KNOWLEDGE OF THE GOOD: VIRTUE IN THE MENO AND PROTAGORAS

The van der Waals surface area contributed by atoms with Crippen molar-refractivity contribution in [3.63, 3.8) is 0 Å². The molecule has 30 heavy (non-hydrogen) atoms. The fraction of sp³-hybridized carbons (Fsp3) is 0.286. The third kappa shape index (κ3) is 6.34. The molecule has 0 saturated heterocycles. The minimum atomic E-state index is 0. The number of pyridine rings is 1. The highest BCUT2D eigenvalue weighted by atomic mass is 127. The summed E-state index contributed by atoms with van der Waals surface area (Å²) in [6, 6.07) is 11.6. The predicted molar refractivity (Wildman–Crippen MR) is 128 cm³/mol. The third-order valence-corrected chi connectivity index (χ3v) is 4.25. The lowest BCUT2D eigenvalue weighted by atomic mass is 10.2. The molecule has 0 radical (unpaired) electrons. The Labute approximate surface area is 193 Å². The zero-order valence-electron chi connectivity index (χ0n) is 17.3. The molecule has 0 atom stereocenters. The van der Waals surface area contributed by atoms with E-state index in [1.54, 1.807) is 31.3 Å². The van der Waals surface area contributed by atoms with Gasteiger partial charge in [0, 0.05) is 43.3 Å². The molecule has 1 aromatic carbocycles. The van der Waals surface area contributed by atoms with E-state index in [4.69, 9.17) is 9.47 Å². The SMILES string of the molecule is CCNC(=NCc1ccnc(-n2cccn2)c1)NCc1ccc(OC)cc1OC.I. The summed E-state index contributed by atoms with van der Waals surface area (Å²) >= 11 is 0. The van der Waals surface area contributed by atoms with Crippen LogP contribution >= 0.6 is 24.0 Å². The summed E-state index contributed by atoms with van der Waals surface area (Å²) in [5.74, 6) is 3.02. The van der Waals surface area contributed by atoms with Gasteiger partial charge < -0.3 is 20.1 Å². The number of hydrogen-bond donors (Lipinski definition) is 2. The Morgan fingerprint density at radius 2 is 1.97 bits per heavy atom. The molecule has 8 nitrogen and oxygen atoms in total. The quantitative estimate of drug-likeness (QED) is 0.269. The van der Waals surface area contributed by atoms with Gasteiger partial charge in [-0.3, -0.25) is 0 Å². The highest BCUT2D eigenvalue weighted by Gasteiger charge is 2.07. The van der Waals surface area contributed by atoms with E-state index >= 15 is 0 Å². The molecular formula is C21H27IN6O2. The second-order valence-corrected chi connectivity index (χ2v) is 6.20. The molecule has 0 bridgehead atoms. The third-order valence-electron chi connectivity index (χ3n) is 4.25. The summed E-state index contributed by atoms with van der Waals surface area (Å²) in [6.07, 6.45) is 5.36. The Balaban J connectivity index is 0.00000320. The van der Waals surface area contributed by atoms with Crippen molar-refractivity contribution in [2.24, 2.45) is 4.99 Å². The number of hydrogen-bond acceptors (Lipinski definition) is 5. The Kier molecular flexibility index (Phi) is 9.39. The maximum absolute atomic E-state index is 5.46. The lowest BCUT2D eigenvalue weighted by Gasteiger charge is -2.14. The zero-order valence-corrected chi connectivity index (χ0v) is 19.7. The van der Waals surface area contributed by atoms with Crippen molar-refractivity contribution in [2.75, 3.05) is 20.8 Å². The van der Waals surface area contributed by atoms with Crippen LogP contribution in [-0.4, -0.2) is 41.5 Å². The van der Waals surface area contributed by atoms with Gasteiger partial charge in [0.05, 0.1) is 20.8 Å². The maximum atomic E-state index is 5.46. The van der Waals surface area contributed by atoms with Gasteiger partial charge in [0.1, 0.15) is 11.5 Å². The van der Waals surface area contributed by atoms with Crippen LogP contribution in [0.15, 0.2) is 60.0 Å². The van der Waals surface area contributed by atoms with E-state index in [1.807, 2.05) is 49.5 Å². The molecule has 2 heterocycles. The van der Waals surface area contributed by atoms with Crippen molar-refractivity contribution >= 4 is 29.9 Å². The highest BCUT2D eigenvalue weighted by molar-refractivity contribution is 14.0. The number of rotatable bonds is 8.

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In both the Meno and the Protagoras, Plato investigates the unity, acquisition and nature of virtue (ἀρετή). Although these dialogues appear to reach opposing conclusions—the Protagoras that virtue is knowledge and the Meno that virtue is divinely dispensed true opinion—in fact they both articulate the same moral principle. Both dialogues argue that virtue is knowledge of the good. I investigate these two dialogues independently and on their own respective terms, dedicating Chapter 2 to the Protagoras and Chapter 3 to the Meno. Although both dialogues argue that virtue is knowledge of the good, neither offers an account of the good. This is because each dialogue is but a single part of a larger argument which culminates in the Republic, wherein we find a more complete explanation of knowledge of the good in the description of the philosopher-king.